Emptiness is Form


For a couple thousand years Buddhists have been fond of quoting one line from a treasured scripture, the Heart Sutra. That line runs:

Form is emptiness. Emptiness, form.

I want to ask, when they quote this line—I should say “we,” since I just did it, myself, and liked it and I am a Buddhist—okay then, when we quote this line, why are we doing it? What are we really saying? I ask because the answer speaks directly to our lives and loves and what to do about them.

The Heart Sutra is famous for pretty much negating all the central Buddhist teachings—in the nicest way, of course. In fact, it amazes me that this brief scripture ever got past the Buddhist censors (yes, there have been Buddhist censors, just not too many of them). Here the sutra is saying that everything we see and experience and hold dear, our loves and temples, the great globe itself, is really such stuff as dreams are made on: baseless, insubstantial, empty. So Buddhists are always trotting out the Heart Sutra when they want to get all spiritual on us. Better not focus too much on form because it’s all going to fade and leave not a rack behind. Better to set your sights on the deathless, peaceful realm of nirvana, on the pure and spiritual emptiness lying behind all forms. Well, fine. Go to, I say! But that’s only “form is emptiness.” That’s only half the quote, yet it seems so many folks stop here. Stopping here creates a lopsided approach to life, sometimes not an approach at all, more like an evasion. This is not the Middle Way of the Buddha.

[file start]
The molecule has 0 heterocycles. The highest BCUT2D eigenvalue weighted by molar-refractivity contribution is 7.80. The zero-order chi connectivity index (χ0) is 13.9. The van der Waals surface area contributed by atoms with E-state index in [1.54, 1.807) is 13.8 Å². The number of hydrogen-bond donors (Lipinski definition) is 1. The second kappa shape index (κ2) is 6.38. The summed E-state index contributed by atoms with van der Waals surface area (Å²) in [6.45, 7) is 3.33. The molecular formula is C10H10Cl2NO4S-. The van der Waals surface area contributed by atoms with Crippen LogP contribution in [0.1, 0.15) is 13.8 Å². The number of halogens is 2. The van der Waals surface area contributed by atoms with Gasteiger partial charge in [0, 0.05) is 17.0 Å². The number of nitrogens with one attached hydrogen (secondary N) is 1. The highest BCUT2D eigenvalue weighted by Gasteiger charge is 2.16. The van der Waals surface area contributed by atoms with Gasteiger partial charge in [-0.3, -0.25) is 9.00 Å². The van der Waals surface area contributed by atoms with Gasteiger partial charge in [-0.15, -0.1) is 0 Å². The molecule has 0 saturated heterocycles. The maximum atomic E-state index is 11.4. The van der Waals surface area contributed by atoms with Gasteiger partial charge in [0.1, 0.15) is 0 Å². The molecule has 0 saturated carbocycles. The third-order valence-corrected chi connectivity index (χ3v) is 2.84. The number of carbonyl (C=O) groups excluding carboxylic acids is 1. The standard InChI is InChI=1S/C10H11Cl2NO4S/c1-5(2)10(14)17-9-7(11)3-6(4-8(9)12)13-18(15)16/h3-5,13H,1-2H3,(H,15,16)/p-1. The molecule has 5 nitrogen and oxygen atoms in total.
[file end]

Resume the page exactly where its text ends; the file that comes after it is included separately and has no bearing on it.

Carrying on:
I freely admit I’m a lopsided Buddhist, too, since I spend so much time struggling against what I’ve just described. Well, someone has to do it, and it seems to be my karma. So here’s my teaching: I love the second half of the quote: “emptiness is form.” Why? Because it says that that very emptiness, that pure and perfect realm of nirvana, is, in fact, form. And that means it’s everything we see and experience and hold dear, after all. If we ever experience nirvana, we experience it exactly through our loves and temples and the great globe itself. And so we must treasure them, nurture them, love them with all our power. We must love our family, our friends, our community, our nation, our global biosphere for what they are: our sacred environment.

We yearn for the spiritual realm, our true home. I say the spiritual lies not elsewhere, nor is it to come; it is here before you, in this very moment. Do you want a vision of heaven? Close your eyes a moment. Are you ready? Now open them.